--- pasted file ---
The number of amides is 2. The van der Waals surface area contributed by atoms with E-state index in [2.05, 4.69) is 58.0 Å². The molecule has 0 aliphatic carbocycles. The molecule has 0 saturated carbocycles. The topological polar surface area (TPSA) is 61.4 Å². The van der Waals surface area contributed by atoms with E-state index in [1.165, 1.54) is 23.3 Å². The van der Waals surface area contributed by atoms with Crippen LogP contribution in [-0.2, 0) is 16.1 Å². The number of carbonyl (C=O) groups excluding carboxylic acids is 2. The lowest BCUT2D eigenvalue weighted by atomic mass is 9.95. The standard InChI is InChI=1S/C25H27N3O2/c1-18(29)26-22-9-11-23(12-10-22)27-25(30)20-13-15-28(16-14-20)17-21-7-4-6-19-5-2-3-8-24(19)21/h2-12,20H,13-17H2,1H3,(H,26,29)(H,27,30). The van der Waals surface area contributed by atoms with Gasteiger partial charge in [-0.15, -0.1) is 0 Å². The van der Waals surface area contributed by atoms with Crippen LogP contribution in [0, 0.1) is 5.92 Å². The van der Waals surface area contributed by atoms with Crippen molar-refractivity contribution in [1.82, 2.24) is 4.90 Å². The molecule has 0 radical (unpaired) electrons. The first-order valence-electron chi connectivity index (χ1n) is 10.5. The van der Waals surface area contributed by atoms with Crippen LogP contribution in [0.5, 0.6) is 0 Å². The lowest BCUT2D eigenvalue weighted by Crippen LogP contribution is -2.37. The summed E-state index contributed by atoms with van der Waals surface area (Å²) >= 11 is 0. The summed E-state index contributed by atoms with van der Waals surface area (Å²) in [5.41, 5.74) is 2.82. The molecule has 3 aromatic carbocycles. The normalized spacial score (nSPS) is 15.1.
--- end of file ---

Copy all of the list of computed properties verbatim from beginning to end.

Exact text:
The number of amides is 2. The van der Waals surface area contributed by atoms with E-state index in [2.05, 4.69) is 58.0 Å². The molecule has 0 aliphatic carbocycles. The molecule has 0 saturated carbocycles. The topological polar surface area (TPSA) is 61.4 Å². The van der Waals surface area contributed by atoms with E-state index in [1.165, 1.54) is 23.3 Å². The van der Waals surface area contributed by atoms with Crippen LogP contribution in [-0.2, 0) is 16.1 Å². The number of carbonyl (C=O) groups excluding carboxylic acids is 2. The lowest BCUT2D eigenvalue weighted by atomic mass is 9.95. The standard InChI is InChI=1S/C25H27N3O2/c1-18(29)26-22-9-11-23(12-10-22)27-25(30)20-13-15-28(16-14-20)17-21-7-4-6-19-5-2-3-8-24(19)21/h2-12,20H,13-17H2,1H3,(H,26,29)(H,27,30). The van der Waals surface area contributed by atoms with Gasteiger partial charge in [-0.15, -0.1) is 0 Å². The van der Waals surface area contributed by atoms with Crippen LogP contribution in [0, 0.1) is 5.92 Å². The van der Waals surface area contributed by atoms with Crippen molar-refractivity contribution in [1.82, 2.24) is 4.90 Å². The molecule has 0 radical (unpaired) electrons. The first-order valence-electron chi connectivity index (χ1n) is 10.5. The van der Waals surface area contributed by atoms with Crippen LogP contribution in [0.5, 0.6) is 0 Å². The lowest BCUT2D eigenvalue weighted by Crippen LogP contribution is -2.37. The summed E-state index contributed by atoms with van der Waals surface area (Å²) >= 11 is 0. The summed E-state index contributed by atoms with van der Waals surface area (Å²) in [5.41, 5.74) is 2.82. The molecule has 3 aromatic carbocycles. The normalized spacial score (nSPS) is 15.1.